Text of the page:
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Clippers

Clippers gain confidence despite loss to defending champion Warriors

Josh Smith, Harrison Barnes

Clippers forward Josh Smith goes to the basket against Warriors forward Harrison Barnes in the second half.

(John G. Mabanglo / EPA)

If the Clippers were a publicly traded company, Doc Rivers could have a held a conference call with investors late Wednesday night to tout his team’s year-over-year growth.

It was almost exactly one year to the day after the coach had stood in front of reporters inside Oracle Arena and called his players “soft.” He sounded a far more upbeat tone Wednesday following their 112-108 loss to the Golden State Warriors.

That descriptor never came up after the Clippers rallied from a 17-point, second-quarter deficit to nearly defeat the defending NBA champions.

“Though we lost,” Rivers said afterward, “I think tonight will give us a lot of confidence.”

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The Clippers reserves that were so awful in the first half were brilliant after halftime, sparking a push that gave the Clippers a 10-point lead early in the fourth quarter. Josh Smith made a three-pointer, Austin Rivers a running jumper and Jamal Crawford a tip-in as part of a 14-5 run to open the quarter.

Chris Paul gutted out a broken finger and a strained right groin until the latter injury forced Doc Rivers to keep the veteran point guard on the bench for the game’s final 13 seconds.

The only thing missing was a happy ending.

Golden State got Stephen Curry open — using a play devised by former Clippers and Warriors assistant Alvin Gentry, Rivers noted — for the corner jumper that gave the Warriors the lead with 2 1/2 minutes left. The Warriors held on after Rivers said his players forgot the play that was called after Paul exited the game in the final seconds with his team trailing by four points.

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It took the Clippers 10 seconds to get off a shot on Crawford’s three-pointer that was blocked by Klay Thompson. That wasn’t exactly what the Clippers wanted.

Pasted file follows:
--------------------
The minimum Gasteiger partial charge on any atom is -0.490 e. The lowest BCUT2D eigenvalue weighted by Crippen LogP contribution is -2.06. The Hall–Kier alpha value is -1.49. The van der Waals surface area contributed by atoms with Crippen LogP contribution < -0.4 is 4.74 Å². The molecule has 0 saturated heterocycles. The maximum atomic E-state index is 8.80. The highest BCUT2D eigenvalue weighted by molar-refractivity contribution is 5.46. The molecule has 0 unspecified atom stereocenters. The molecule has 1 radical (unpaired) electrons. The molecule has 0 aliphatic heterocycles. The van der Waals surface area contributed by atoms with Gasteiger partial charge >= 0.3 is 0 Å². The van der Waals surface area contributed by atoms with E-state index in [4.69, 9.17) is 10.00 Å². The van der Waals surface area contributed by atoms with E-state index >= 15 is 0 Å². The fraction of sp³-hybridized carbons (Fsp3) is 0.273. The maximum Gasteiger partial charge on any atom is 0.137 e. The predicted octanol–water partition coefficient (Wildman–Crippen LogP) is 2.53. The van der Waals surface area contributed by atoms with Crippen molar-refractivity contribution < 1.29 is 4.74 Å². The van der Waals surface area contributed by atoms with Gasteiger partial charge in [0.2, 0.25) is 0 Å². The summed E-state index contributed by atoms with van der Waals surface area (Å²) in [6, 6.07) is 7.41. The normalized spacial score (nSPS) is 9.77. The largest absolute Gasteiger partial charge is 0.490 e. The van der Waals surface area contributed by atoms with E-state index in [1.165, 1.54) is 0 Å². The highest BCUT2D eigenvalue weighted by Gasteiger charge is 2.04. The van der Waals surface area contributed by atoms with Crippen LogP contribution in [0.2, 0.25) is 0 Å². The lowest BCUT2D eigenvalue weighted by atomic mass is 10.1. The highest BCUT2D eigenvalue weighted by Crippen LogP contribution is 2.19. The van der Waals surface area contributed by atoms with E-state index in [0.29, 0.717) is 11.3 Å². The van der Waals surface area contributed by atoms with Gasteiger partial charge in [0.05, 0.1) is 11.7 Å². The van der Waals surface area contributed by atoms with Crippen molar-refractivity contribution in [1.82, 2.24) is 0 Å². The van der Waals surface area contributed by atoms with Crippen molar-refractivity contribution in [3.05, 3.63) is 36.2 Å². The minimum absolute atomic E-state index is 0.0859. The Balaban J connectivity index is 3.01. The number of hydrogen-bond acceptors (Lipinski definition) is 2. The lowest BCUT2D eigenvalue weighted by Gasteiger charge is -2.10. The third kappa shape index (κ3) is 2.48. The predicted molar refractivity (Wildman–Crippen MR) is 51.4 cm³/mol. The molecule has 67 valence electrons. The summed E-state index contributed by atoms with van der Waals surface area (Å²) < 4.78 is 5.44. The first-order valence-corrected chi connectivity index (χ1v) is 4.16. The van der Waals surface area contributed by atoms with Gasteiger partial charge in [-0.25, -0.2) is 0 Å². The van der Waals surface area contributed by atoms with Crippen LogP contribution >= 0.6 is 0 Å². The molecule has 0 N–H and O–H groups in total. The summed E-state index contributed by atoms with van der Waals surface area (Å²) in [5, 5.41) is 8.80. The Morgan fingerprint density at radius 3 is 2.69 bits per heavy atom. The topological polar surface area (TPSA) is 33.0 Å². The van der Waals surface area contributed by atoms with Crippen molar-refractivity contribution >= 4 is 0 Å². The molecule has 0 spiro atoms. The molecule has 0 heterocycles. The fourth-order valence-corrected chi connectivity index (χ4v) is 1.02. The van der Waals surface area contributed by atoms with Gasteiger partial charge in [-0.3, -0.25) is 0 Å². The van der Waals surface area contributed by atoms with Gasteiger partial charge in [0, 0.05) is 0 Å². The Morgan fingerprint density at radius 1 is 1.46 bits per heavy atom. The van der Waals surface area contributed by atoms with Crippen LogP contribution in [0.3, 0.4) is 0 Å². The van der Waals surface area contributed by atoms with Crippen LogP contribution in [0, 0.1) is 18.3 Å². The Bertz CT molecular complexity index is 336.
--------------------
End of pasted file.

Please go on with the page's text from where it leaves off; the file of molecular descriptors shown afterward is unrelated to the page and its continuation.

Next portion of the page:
“Everybody should know the play, not just the guy with the ball,” Rivers lamented, “and we didn’t know the play down the stretch.”

Paul tried to stay on the court for the final sequence but was overruled by his coach.

“I didn’t think it was severe,” Rivers said of Paul’s injury, “it’s just too early in the season so I just took him out. Chris was trying to get on the floor and I dragged him back and he was not happy, but it’s too early in the season for that.”

Paul told reporters he expected to play in the Clippers’ next game against the Houston Rockets on Saturday at Staples Center.

There were contrasting views in the Clippers’ locker room about whether a close loss to the only remaining unbeaten team in the Western Conference signified a step forward. Count shooting guard J.J. Redick, who memorably remarked that the Clippers weren’t the “Bad News Bears,” in the “nay” category.

“I don’t believe in that … " Redick said, coloring his opinion with an expletive. “A step would be had we executed down the stretch and won. That would have been a step.”

Said Crawford: “I wouldn’t call it a stepping stone but maybe a side step,” he said. “Maybe you can look at some things and see what you can correct.”

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Perhaps Clippers center DeAndre Jordan put it best when asked if anything from the loss would stick with him.

“No, absolutely not,” Jordan said. “It’s the fifth game, bro.”

ben.bolch@latimes.com

Twitter: @latbbolch


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